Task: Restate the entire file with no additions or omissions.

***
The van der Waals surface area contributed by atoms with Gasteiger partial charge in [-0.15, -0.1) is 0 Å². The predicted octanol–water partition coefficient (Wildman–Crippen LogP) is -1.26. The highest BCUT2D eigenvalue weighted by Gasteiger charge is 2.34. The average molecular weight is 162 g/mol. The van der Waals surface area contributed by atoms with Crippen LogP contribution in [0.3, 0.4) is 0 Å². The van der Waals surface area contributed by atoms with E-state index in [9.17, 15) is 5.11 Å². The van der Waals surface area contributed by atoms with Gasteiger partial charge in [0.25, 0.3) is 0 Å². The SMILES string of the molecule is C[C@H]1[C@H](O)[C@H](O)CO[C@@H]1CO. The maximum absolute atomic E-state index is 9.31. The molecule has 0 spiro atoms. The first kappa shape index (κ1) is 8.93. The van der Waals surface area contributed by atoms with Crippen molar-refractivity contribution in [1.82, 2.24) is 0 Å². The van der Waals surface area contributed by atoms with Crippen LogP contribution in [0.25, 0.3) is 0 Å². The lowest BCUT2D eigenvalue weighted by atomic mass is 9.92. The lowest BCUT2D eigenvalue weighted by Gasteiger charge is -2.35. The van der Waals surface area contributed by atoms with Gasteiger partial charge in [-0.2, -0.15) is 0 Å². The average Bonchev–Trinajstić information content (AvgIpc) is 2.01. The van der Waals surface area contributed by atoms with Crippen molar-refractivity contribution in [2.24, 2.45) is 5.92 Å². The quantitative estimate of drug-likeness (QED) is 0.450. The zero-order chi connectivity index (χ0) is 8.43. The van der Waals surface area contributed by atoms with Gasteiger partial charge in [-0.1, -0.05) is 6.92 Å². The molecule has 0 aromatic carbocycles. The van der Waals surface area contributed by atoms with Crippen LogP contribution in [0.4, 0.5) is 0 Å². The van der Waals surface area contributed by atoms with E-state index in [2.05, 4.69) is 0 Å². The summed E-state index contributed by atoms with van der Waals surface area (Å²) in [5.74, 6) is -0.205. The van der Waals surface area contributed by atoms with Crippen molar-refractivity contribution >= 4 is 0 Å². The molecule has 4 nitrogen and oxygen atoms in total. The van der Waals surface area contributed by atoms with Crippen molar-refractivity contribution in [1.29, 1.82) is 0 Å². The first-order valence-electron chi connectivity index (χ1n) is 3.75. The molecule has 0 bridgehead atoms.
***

The van der Waals surface area contributed by atoms with Gasteiger partial charge in [-0.15, -0.1) is 0 Å². The predicted octanol–water partition coefficient (Wildman–Crippen LogP) is -1.26. The highest BCUT2D eigenvalue weighted by Gasteiger charge is 2.34. The average molecular weight is 162 g/mol. The van der Waals surface area contributed by atoms with Crippen LogP contribution in [0.3, 0.4) is 0 Å². The van der Waals surface area contributed by atoms with E-state index in [9.17, 15) is 5.11 Å². The van der Waals surface area contributed by atoms with Gasteiger partial charge in [0.25, 0.3) is 0 Å². The SMILES string of the molecule is C[C@H]1[C@H](O)[C@H](O)CO[C@@H]1CO. The maximum absolute atomic E-state index is 9.31. The molecule has 0 spiro atoms. The first kappa shape index (κ1) is 8.93. The van der Waals surface area contributed by atoms with Crippen molar-refractivity contribution in [1.82, 2.24) is 0 Å². The van der Waals surface area contributed by atoms with Crippen LogP contribution in [0.25, 0.3) is 0 Å². The lowest BCUT2D eigenvalue weighted by atomic mass is 9.92. The lowest BCUT2D eigenvalue weighted by Gasteiger charge is -2.35. The van der Waals surface area contributed by atoms with Gasteiger partial charge in [-0.2, -0.15) is 0 Å². The average Bonchev–Trinajstić information content (AvgIpc) is 2.01. The van der Waals surface area contributed by atoms with Crippen molar-refractivity contribution in [2.24, 2.45) is 5.92 Å². The quantitative estimate of drug-likeness (QED) is 0.450. The zero-order chi connectivity index (χ0) is 8.43. The van der Waals surface area contributed by atoms with Gasteiger partial charge in [-0.1, -0.05) is 6.92 Å². The molecule has 0 aromatic carbocycles. The van der Waals surface area contributed by atoms with Crippen LogP contribution in [0.4, 0.5) is 0 Å². The van der Waals surface area contributed by atoms with E-state index in [2.05, 4.69) is 0 Å². The summed E-state index contributed by atoms with van der Waals surface area (Å²) in [5.74, 6) is -0.205. The van der Waals surface area contributed by atoms with Crippen molar-refractivity contribution >= 4 is 0 Å². The molecule has 4 nitrogen and oxygen atoms in total. The van der Waals surface area contributed by atoms with Crippen molar-refractivity contribution in [1.29, 1.82) is 0 Å². The first-order valence-electron chi connectivity index (χ1n) is 3.75. The molecule has 0 bridgehead atoms.